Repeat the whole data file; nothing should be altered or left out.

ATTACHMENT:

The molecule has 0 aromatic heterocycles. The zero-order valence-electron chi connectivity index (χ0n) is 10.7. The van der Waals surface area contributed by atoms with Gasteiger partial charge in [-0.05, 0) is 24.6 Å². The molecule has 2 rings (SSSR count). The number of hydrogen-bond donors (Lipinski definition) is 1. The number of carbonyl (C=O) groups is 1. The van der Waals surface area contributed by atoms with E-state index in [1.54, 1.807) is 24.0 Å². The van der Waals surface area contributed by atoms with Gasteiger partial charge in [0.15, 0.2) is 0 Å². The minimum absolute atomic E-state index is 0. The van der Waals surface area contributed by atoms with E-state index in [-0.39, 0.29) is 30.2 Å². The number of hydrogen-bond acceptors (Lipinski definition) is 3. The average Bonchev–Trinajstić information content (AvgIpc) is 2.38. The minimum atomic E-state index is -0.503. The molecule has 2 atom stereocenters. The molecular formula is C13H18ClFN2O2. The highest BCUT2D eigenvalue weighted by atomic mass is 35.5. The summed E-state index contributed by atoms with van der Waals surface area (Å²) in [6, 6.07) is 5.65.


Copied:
The molecule has 0 aromatic heterocycles. The zero-order valence-electron chi connectivity index (χ0n) is 10.7. The van der Waals surface area contributed by atoms with Gasteiger partial charge in [-0.05, 0) is 24.6 Å². The molecule has 2 rings (SSSR count). The number of hydrogen-bond donors (Lipinski definition) is 1. The number of carbonyl (C=O) groups is 1. The van der Waals surface area contributed by atoms with E-state index in [1.54, 1.807) is 24.0 Å². The van der Waals surface area contributed by atoms with Gasteiger partial charge in [0.15, 0.2) is 0 Å². The minimum absolute atomic E-state index is 0. The van der Waals surface area contributed by atoms with E-state index in [-0.39, 0.29) is 30.2 Å². The number of hydrogen-bond acceptors (Lipinski definition) is 3. The average Bonchev–Trinajstić information content (AvgIpc) is 2.38. The minimum atomic E-state index is -0.503. The molecule has 2 atom stereocenters. The molecular formula is C13H18ClFN2O2. The highest BCUT2D eigenvalue weighted by atomic mass is 35.5. The summed E-state index contributed by atoms with van der Waals surface area (Å²) in [6, 6.07) is 5.65.